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Fan Bearings

Babbitted bearings for industrial and large utility fans have been made from very crude to very sophisticated designs and materials.

Crude, low cost bearing design frequently lead to trouble. TRI refurbishes and improves existing fan bearings for better performance, or when it is appropriate, manufactures new bearings with pressure fed lubrication systems.

Very crude fan bearings are made with a coarse cast iron casting with dovetails (or mechanical Babbitt anchors) machined in the bore.  Sometimes the Babbitt, whether lead based or tin based, is cast into the bore without any tinning, so there is complete dependency on the mechanical Babbitt anchors for retention of the Babbitt layer. 

In some cases, the surfaces of the horizontal joints are only partially machined and the halves of the bearings are doweled and held together by only two bolts.  Many of these bearings have water jackets with NPT threads for water pipes to cool the bearings.

Bearings of this design usually include two oiling rings that bring oil from the bottom of the oil reservoir to the journal surface.  There is no oil flow when the shaft is not turning. 

These bearings almost always start "dry".  That is, when the shaft is not rotating, the lube oil drains out, so that when it starts to rotate, there is minimal lubrication.  The result is that the Babbitt layer at the bottom of the bearing gets hot and expands causing the Babbitt to distort in the dovetail grooves.  The surface also wears slightly with every start.  There are two inspection ports for each bearing, and operators are supposed to put a small amount of oil in each hole to avoid dry starts, but today when the number of operators is continually reduced, there are no operators available to oil the bearings.  

After repeated starts of this nature, the Babbitt cracks and the surface wears more, so that at some time the Babbitt smears or "wipes", leading to more rapid bearing damage and ultimate failure.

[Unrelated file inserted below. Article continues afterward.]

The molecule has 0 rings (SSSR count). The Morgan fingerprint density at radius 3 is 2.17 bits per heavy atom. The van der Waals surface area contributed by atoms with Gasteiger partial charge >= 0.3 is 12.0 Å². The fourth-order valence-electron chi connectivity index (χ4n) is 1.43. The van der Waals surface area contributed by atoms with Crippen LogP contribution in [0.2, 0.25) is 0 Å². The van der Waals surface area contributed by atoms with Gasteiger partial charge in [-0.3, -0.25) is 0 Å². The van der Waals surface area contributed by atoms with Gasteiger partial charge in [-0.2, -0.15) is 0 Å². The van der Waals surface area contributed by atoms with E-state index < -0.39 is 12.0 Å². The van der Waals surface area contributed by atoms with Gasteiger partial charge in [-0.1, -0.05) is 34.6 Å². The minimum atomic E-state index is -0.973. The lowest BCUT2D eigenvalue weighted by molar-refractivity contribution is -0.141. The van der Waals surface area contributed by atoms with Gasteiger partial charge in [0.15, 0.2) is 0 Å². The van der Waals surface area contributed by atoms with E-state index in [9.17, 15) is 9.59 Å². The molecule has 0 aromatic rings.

It is difficult for these bearings to maintain a suitable geometry of the Babbitt bore and they have a high failure rate and need to be refurbished often.

There is no easy method to refurbish these bearings correctly.  The joints can be machined and more screws can be installed.  The NPT threads can be re-tapped, but the threads leak water into the oil. The cast iron surface cannot be properly cleaned to be able to install a proper chemical tinned surface.  

The conclusion is that these low-cost cast iron bearings have been problems and they will continue to be problems without design changes.

The most sophisticated fan bearings have these features: 

  • an outer housing made from high quality cast iron or cast steel, 
  • a bearing liner machined from hot-worked steel, either rolled plate or a forging,
  • a pressure-fed lubrication system that feeds conditioned oil into the bearing liner,
  • an oil conditioning system with duplex pumps, filters, and oil to air coolers.
  • oiling rings can be used to assure oiling on a rundown in the case of loss of AC power.

TRI works with all of the various types of bearings, from crude cast iron to sophisticated all steel bearings, refurbishing them without design change or making substantial improvements.  

In many cases, customers have accepted TRI recommendations to upgrade fan bearings by going to improved materials and separate oil conditioning systems.  For instance, TRI has designed and manufactured completely new fabricated steel housings, steel liners with chemically bonded tin-based Babbitt typical of the best turbine bearings, and suitable cooling means which depend upon the application, particularly the rotor weight, rotor speed, bearing size, and ambient temperature and air flow conditions for cooling.

More Information:

Tech Note April 2009: The cause and solutions to many problems with ring-oiled bearings